United States District Court, W.D. Oklahoma
REPORT AND RECOMMENDATION
BERNARD M. JONES, UNITED STATES MAGISTRATE JUDGE.
Samuel Spoon, seeks judicial review of the Social Security
Administration's denial of disability insurance benefits
(DIB) and supplemental security income (SSI). This matter has
been referred by United States District Judge Timothy D.
DeGiusti for proposed findings and recommendations.
See 28 U.S.C. §§ 636(b)(1)(B), 636(b)(3).
The Commissioner has filed the Administrative Record (AR)
[Doc. No. 13], and both parties have briefed their respective
positions. For the reasons set forth below, it is
recommended that the Commissioner's decision be affirmed.
21, 2015, Plaintiff protectively filed applications for DIB
and SSI. See AR 15. The Social Security
Administration denied the applications initially and on
reconsideration. AR 77-78, 121-122. Following a hearing, an
Administrative Law Judge (ALJ) issued an unfavorable decision
dated June 16, 2017. AR 16-36. The Appeals Council denied
Plaintiff's request for review. AR 1-6. Thus, the
decision of the ALJ became the final decision of the
Commissioner. Krauser v. Astrue, 638 F.3d 1324, 1327
(10th Cir. 2011). Plaintiff seeks judicial review of this
final agency decision.
The ALJ's Decision
followed the sequential evaluation process required by agency
regulations. See Fischer-Ross v. Barnhart, 431 F.3d
729, 731 (10th Cir. 2005) (explaining five-step sequential
evaluation process); see also 20 C.F.R. §§
404.1520; 416.920. The ALJ first determined Plaintiff had not
engaged in substantial gainful activity since July 15, 2014,
the alleged onset date. AR 17.
two, the ALJ determined Plaintiff suffers from the following
severe impairments: diabetes; diabetic retinopathy;
arthropathies; blindness in the right eye with secondary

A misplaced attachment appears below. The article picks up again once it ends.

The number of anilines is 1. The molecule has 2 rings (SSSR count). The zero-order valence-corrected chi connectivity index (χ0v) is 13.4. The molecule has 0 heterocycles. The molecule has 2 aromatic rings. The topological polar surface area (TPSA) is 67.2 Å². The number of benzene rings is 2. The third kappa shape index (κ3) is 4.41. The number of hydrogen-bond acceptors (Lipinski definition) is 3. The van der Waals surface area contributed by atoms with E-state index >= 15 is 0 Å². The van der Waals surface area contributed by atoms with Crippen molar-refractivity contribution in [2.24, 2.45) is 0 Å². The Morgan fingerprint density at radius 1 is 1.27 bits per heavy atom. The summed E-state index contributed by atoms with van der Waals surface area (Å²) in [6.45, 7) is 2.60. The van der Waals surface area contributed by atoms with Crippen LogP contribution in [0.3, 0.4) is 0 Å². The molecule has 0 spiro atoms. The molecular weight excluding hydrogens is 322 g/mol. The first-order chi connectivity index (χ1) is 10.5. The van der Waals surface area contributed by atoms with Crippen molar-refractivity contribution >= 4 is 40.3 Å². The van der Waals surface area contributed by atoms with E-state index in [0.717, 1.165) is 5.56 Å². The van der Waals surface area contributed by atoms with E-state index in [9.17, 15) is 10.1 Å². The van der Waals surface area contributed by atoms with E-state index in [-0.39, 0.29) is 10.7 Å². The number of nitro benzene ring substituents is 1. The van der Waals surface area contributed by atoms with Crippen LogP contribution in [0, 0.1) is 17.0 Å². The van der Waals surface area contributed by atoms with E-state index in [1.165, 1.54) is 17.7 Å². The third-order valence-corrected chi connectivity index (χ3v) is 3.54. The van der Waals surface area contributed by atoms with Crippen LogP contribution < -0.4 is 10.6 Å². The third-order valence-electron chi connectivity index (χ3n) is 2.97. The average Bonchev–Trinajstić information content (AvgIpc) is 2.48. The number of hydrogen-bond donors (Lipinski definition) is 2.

glaucoma; and presbyopia in the left eye AR
17-18. At step three, the ALJ found
Plaintiff's impairments do not meet or medically equal
any of the impairments listed at 20 C.F.R. Part 404, Subpart
P, Appendix 1. AR 18-19.
next determined Plaintiff's residual functional capacity
[Plaintiff] had the residual functional capacity to perform
medium work as defined in 20 CFR 404.1567(c) and 416.967(c)
except he is limited to no visual fields on the right.
Additionally, he is limited to no more than frequent visual
fields and near and far acuity on the left. [Plaintiff] must
avoid all hazards.
AR 20-24. The ALJ then found Plaintiff could not perform any
past relevant work. AR 24-25. Relying on the testimony of a
vocational expert (VE), the ALJ found there were other jobs
that existed in significant numbers in the national economy
that Plaintiff could perform-dining room attendant, linen
room attendant, and cart attendant. AR 25-26. The ALJ
concluded, therefore, that Plaintiff was not disabled for
purposes of the Social Security Act. AR 26.
Standard of Review
review of the Commissioner's final decision is limited to
determining whether the factual findings are supported by
substantial evidence in the record as a whole and whether the
correct legal standards were applied. See Poppa v.
Astrue, 569 F.3d 1167, 1169 (10th Cir. 2009).
“Substantial evidence is such relevant evidence as a
reasonable mind might accept as adequate to support a
conclusion.” Doyal v. Barnhart, 331 F.3d 758,
760 (10th Cir. 2003) (quotation omitted). A decision is not
based on substantial evidence if it is overwhelmed by other
evidence in the record or if there is a mere scintilla of
evidence supporting it. Branum v. Barnhart, 385 F.3d
1268, 1270 (10th Cir. 2004). The court “meticulously
examine[s] the record as a whole, including anything that may
undercut or detract from the ALJ's findings in order to
determine if the substantiality test has been met.”
Wall v. Astrue, 561 F.3d 1048, 1052 (10th Cir. 2009)
(citations omitted). While the court considers whether the
ALJ followed the applicable rules of law in weighing
particular types of evidence in disability cases, the court
does not reweigh the evidence or substitute its own judgment
for that of the Commissioner. Bowman v. Astrue, 511
F.3d 1270, 1272 (10th Cir. 2008) (quotations and citations
Claim Presented for Judicial Review
asserts the ALJ erred in analyzing limitations related to the
vision in his left eye, in the analysis of his symptoms, and
in the Step Five analysis. The Court finds Plaintiff's
allegations are without merit.
The RFC Related to Plaintiff's Left Eye Vision is